Recently, I had the opportunity to interview Augusto Lim one of the early Filipino pioneer saints. During the interview Augusto shared some of his family’s story including how one set of his great grandparents were Chinese immigrants to the Philippines in the 1800s. Even though they were initially laborers; they worked hard and eventually became merchants importing goods from China to sell to the Chinese living in the Manila area.
Because his grandparents were Chinese, they were discriminated against. Seems like discrimination is a part of every era regardless of where you are in the world. There always seems to be discriminated groups of people for two reasons. One is their nationality and the other, and this appears to be the case with Augusto’s progenitors, because of their social status – being merchants, not professionals, and with little education at the time. For this reason, his great grandparents and parents encouraged (more like insisted) and provided for their children’s education.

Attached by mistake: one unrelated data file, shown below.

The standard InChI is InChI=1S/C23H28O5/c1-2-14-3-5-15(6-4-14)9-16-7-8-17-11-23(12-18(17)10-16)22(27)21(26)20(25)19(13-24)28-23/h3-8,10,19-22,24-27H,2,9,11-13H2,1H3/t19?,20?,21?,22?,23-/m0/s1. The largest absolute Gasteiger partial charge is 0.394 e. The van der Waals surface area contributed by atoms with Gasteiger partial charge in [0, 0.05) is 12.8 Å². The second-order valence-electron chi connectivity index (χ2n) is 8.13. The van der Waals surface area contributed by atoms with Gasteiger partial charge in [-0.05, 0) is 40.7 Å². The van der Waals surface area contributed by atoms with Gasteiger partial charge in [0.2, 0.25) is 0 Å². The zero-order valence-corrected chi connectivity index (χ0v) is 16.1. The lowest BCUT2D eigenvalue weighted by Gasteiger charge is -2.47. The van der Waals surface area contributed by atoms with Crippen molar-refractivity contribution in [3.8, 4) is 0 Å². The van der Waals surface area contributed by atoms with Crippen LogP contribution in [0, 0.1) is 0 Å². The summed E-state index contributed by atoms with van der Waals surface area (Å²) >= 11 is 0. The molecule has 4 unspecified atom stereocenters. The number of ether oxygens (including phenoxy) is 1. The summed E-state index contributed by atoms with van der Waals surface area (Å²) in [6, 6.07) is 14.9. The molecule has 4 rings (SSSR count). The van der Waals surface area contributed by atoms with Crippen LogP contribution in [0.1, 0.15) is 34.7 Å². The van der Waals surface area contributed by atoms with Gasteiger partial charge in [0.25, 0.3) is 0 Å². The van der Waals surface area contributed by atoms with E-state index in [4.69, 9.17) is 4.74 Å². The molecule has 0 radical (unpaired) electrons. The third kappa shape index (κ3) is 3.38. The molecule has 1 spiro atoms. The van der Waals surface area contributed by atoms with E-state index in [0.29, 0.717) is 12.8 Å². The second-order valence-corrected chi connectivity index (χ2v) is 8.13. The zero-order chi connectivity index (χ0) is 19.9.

Based on this type of discrimination and its lingering effects this had on the family, the main emphasis in the Lim family was to ensure their children became professionals and not business people or merchants but medical doctors, attorney, or teachers. Augusto didn’t disappoint his family and became an attorney in Manila in the late 1950’s building a successful law practice which grew in prestige and notoriety.
As I’ve mentioned before, the Philippines is a Christian nation and is predominately Catholic. The Lim’s were Catholic but rarely attended church services. One Sunday morning one of his daughters was standing on the balcony of their home when a group of her friends all dressed up in their Sunday best were walking by. She called out to them asking where they were going? Their reply, “We’re going to church.”